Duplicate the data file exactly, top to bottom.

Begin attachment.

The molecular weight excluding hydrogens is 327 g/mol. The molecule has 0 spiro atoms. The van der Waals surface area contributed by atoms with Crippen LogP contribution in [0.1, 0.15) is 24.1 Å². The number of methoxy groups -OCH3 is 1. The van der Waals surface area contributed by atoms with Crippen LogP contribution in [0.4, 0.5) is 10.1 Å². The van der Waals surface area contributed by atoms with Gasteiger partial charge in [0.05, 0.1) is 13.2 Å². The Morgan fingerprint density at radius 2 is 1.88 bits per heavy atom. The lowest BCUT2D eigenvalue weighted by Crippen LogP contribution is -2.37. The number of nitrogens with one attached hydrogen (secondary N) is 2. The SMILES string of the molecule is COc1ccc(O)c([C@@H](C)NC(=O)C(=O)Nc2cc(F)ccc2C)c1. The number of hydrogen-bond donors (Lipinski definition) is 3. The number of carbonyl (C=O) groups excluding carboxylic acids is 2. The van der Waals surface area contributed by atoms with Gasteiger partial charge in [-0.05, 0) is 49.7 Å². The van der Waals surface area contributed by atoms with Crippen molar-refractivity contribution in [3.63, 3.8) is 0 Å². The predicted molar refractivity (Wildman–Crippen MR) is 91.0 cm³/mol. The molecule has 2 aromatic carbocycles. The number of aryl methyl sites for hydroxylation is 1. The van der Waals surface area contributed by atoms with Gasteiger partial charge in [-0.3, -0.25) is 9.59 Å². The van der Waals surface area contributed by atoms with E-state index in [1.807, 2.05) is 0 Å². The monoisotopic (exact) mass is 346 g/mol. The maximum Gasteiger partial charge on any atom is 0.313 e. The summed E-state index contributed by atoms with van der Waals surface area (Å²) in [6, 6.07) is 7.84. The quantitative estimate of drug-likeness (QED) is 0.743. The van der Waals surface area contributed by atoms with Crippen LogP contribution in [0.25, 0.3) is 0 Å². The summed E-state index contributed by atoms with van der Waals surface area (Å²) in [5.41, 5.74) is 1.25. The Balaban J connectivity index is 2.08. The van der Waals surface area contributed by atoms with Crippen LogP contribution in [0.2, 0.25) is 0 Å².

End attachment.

The molecular weight excluding hydrogens is 327 g/mol. The molecule has 0 spiro atoms. The van der Waals surface area contributed by atoms with Crippen LogP contribution in [0.1, 0.15) is 24.1 Å². The number of methoxy groups -OCH3 is 1. The van der Waals surface area contributed by atoms with Crippen LogP contribution in [0.4, 0.5) is 10.1 Å². The van der Waals surface area contributed by atoms with Gasteiger partial charge in [0.05, 0.1) is 13.2 Å². The Morgan fingerprint density at radius 2 is 1.88 bits per heavy atom. The lowest BCUT2D eigenvalue weighted by Crippen LogP contribution is -2.37. The number of nitrogens with one attached hydrogen (secondary N) is 2. The SMILES string of the molecule is COc1ccc(O)c([C@@H](C)NC(=O)C(=O)Nc2cc(F)ccc2C)c1. The number of hydrogen-bond donors (Lipinski definition) is 3. The number of carbonyl (C=O) groups excluding carboxylic acids is 2. The van der Waals surface area contributed by atoms with Gasteiger partial charge in [-0.05, 0) is 49.7 Å². The van der Waals surface area contributed by atoms with Crippen molar-refractivity contribution in [3.63, 3.8) is 0 Å². The predicted molar refractivity (Wildman–Crippen MR) is 91.0 cm³/mol. The molecule has 2 aromatic carbocycles. The number of aryl methyl sites for hydroxylation is 1. The van der Waals surface area contributed by atoms with Gasteiger partial charge in [-0.3, -0.25) is 9.59 Å². The van der Waals surface area contributed by atoms with E-state index in [1.807, 2.05) is 0 Å². The monoisotopic (exact) mass is 346 g/mol. The maximum Gasteiger partial charge on any atom is 0.313 e. The summed E-state index contributed by atoms with van der Waals surface area (Å²) in [6, 6.07) is 7.84. The quantitative estimate of drug-likeness (QED) is 0.743. The van der Waals surface area contributed by atoms with Crippen LogP contribution in [0.25, 0.3) is 0 Å². The summed E-state index contributed by atoms with van der Waals surface area (Å²) in [5.41, 5.74) is 1.25. The Balaban J connectivity index is 2.08. The van der Waals surface area contributed by atoms with Crippen LogP contribution in [0.2, 0.25) is 0 Å².